For anyone who’s forgotten, 2006 – the year of the Turin Olympics – provided one of the craziest postseasons in NHL history, where each of the top four teams in the Western Conference was upset in the opening playoff run. In the end, it was the eighth-seeded Edmonton Oilers that came out of the West and faced the Carolina Hurricanes in the Stanley Cup final. Both teams turned out to be one-hit wonders.
The Oilers haven’t made the playoffs since and the Hurricanes have only made them once in the last seven years.
But it illustrates how an Olympics involving extensive travel, jet lag and the possibility of injuries to star players can wreak havoc with any organization’s best-laid plans. On paper, the Blackhawks look as if they have no weakness. The only real question they need to answer – and they won’t know definitively until all is said and done – is how much energy does an Olympics take out a player and what will be the effect of that come crunch time?
CAPTAIN CROSBY: To the surprise of absolutely no one, Hockey Canada named Sidney Crosby captain of the 2014 men’s Olympic hockey team, replacing Scott Niedermayer, who did the job so admirably during the gold-medal run in 2010. Crosby was a 22-year-old first-time Olympian in Vancouver and though his name had been mentioned as possible captain material even back then, Hockey Canada made an intelligent choice to give the ’C’ to Niedermayer, on the grounds that Crosby would have enough pressure to deal with just in terms of playing the games, without trying to take on the captaincy as well. Niedermayer and his fellow veteran Chris Pronger did most of the heavy lifting – which in a short tournament involves mostly keeping the lines of communication open between the players and the coaching staff – and ensuring the players would buy in to the program the coaches were selling. Canada had a few stumbles early in the preliminary round in Vancouver as they tried to sort through line combinations, but compared to other Olympics, where the chemistry never came around, the leadership group in Vancouver did an excellent job of acting as facilitators and blocking out the constant noise that surrounded the team.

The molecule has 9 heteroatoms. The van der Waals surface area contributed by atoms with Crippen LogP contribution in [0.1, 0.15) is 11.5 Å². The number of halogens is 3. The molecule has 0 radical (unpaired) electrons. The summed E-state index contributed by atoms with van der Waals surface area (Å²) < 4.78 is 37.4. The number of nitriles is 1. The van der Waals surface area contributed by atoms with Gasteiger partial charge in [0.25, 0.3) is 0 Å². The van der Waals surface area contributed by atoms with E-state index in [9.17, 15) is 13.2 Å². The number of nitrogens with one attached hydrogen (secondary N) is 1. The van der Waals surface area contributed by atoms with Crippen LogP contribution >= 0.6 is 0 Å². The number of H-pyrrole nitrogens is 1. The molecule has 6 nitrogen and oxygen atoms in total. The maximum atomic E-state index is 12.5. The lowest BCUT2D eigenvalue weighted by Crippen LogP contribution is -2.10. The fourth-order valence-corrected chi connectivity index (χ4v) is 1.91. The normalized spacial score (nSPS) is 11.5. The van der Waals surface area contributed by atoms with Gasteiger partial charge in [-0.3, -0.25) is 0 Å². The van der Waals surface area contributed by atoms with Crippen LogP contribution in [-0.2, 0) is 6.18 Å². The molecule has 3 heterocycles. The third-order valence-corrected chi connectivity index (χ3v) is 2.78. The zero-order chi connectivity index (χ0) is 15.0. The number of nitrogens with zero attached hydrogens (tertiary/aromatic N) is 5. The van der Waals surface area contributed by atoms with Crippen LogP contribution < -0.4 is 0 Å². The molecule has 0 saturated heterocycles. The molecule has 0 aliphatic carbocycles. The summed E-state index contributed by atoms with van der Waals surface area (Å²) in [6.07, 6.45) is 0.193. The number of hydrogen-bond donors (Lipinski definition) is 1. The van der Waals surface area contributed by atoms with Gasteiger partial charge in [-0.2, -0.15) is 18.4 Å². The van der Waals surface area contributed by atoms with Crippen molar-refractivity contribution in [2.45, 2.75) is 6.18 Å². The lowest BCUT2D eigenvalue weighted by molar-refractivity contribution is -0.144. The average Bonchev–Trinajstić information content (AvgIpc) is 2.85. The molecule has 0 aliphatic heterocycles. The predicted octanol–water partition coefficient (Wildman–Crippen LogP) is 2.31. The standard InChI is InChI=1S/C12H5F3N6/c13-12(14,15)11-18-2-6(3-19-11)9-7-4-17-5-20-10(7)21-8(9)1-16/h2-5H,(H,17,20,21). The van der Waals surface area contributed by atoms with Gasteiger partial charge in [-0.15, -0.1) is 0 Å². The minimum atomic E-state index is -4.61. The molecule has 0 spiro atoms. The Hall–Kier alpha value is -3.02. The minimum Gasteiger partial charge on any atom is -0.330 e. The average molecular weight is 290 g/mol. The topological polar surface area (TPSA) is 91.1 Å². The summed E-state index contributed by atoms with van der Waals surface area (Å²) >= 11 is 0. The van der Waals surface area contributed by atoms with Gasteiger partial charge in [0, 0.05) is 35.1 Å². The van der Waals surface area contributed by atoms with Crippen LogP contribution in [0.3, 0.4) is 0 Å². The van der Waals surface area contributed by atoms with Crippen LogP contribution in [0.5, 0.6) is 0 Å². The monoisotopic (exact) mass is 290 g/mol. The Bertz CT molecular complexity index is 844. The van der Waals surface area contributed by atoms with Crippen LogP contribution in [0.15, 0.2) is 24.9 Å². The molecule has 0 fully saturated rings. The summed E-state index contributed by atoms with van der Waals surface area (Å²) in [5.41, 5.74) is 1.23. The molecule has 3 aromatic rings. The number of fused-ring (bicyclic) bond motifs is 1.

Now, four years later, it is fair to say that this is Crosby’s team; and it is Crosby’s time. He is naturally the spokesman for what is a younger group overall – and he will be ably assisted by Chicago Blackhawks’ captain Jonathan Toews, aka Captain Serious, who is considered one of the best young leaders in the game. The Nashville Predators’ Shea Weber is the other assistant captain, chosen over two more experienced defencemen (Duncan Keith and Jay Bouwmeester). About the only other player who might have been given some consideration for a letter was Ducks centre Ryan Getzlaf, who has emerged as an excellent leader on the NHL’s No. 1 team. Looking through the list of Canadian players makes you realize that the current edition of the squad is composed of a lot of quiet, low-key personalities. Apart from PK Subban of the Montreal Canadiens and perhaps Drew Doughty of the Los Angeles Kings, it is not a gabby group. Leadership may come less through words and more by deeds and will be distributed through the dressing room, a point coach Mike Babcock made in a statement through Hockey Canada. “Sidney, Jonathan and Shea have been leaders on the international stage in the past, as well as with their NHL teams,” said Babcock. “These three players will be at the forefront of our efforts in Sochi, but we are confident we have 25 players on our roster that will lead in their own way and allow our team to be successful.”